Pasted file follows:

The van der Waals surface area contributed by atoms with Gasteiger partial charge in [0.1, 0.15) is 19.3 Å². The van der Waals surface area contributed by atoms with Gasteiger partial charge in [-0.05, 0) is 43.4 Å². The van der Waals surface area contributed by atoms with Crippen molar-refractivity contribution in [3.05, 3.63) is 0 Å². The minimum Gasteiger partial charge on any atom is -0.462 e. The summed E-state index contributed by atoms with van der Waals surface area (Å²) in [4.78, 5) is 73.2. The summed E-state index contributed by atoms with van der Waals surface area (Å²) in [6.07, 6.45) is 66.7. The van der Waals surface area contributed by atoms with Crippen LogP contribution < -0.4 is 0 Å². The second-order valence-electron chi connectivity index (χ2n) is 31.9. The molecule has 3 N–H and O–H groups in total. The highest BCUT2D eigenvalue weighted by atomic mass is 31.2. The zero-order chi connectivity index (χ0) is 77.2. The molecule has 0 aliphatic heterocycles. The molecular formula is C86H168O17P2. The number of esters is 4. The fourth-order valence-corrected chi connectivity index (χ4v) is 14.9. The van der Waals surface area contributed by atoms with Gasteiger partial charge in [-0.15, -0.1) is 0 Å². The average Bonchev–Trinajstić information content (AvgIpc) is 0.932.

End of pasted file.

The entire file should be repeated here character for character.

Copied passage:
The van der Waals surface area contributed by atoms with Gasteiger partial charge in [0.1, 0.15) is 19.3 Å². The van der Waals surface area contributed by atoms with Gasteiger partial charge in [-0.05, 0) is 43.4 Å². The van der Waals surface area contributed by atoms with Crippen molar-refractivity contribution in [3.05, 3.63) is 0 Å². The minimum Gasteiger partial charge on any atom is -0.462 e. The summed E-state index contributed by atoms with van der Waals surface area (Å²) in [4.78, 5) is 73.2. The summed E-state index contributed by atoms with van der Waals surface area (Å²) in [6.07, 6.45) is 66.7. The van der Waals surface area contributed by atoms with Crippen LogP contribution < -0.4 is 0 Å². The second-order valence-electron chi connectivity index (χ2n) is 31.9. The molecule has 3 N–H and O–H groups in total. The highest BCUT2D eigenvalue weighted by atomic mass is 31.2. The zero-order chi connectivity index (χ0) is 77.2. The molecule has 0 aliphatic heterocycles. The molecular formula is C86H168O17P2. The number of esters is 4. The fourth-order valence-corrected chi connectivity index (χ4v) is 14.9. The van der Waals surface area contributed by atoms with Gasteiger partial charge in [-0.15, -0.1) is 0 Å². The average Bonchev–Trinajstić information content (AvgIpc) is 0.932.